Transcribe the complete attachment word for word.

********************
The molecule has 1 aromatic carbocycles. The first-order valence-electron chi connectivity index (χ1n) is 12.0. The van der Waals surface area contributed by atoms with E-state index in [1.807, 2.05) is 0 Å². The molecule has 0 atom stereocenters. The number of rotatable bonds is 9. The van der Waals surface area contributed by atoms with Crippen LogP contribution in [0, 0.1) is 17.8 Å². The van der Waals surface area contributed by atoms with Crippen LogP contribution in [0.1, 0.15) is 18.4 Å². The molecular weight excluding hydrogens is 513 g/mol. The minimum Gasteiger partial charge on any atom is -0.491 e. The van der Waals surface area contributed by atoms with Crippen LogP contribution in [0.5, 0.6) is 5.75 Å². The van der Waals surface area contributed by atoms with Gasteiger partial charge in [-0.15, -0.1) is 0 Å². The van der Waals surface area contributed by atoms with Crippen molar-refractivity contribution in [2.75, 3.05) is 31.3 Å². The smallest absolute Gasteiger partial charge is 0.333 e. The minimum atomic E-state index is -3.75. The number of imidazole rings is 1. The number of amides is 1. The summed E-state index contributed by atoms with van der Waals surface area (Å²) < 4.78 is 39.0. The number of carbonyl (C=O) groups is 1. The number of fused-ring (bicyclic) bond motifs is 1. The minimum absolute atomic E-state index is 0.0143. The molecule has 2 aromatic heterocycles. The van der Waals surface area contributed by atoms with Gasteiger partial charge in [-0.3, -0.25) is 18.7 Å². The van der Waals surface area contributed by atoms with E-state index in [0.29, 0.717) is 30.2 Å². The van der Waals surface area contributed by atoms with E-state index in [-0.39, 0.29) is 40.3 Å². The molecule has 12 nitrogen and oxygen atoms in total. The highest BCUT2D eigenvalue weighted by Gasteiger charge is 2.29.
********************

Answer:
The molecule has 1 aromatic carbocycles. The first-order valence-electron chi connectivity index (χ1n) is 12.0. The van der Waals surface area contributed by atoms with E-state index in [1.807, 2.05) is 0 Å². The molecule has 0 atom stereocenters. The number of rotatable bonds is 9. The van der Waals surface area contributed by atoms with Crippen LogP contribution in [0, 0.1) is 17.8 Å². The van der Waals surface area contributed by atoms with Crippen LogP contribution in [0.1, 0.15) is 18.4 Å². The molecular weight excluding hydrogens is 513 g/mol. The minimum Gasteiger partial charge on any atom is -0.491 e. The van der Waals surface area contributed by atoms with Crippen LogP contribution in [0.5, 0.6) is 5.75 Å². The van der Waals surface area contributed by atoms with Gasteiger partial charge in [-0.15, -0.1) is 0 Å². The van der Waals surface area contributed by atoms with Crippen molar-refractivity contribution in [2.75, 3.05) is 31.3 Å². The smallest absolute Gasteiger partial charge is 0.333 e. The minimum atomic E-state index is -3.75. The number of imidazole rings is 1. The number of amides is 1. The summed E-state index contributed by atoms with van der Waals surface area (Å²) < 4.78 is 39.0. The number of carbonyl (C=O) groups is 1. The number of fused-ring (bicyclic) bond motifs is 1. The minimum absolute atomic E-state index is 0.0143. The molecule has 2 aromatic heterocycles. The van der Waals surface area contributed by atoms with Gasteiger partial charge in [-0.3, -0.25) is 18.7 Å². The van der Waals surface area contributed by atoms with E-state index in [0.29, 0.717) is 30.2 Å². The van der Waals surface area contributed by atoms with E-state index in [-0.39, 0.29) is 40.3 Å². The molecule has 12 nitrogen and oxygen atoms in total. The highest BCUT2D eigenvalue weighted by Gasteiger charge is 2.29.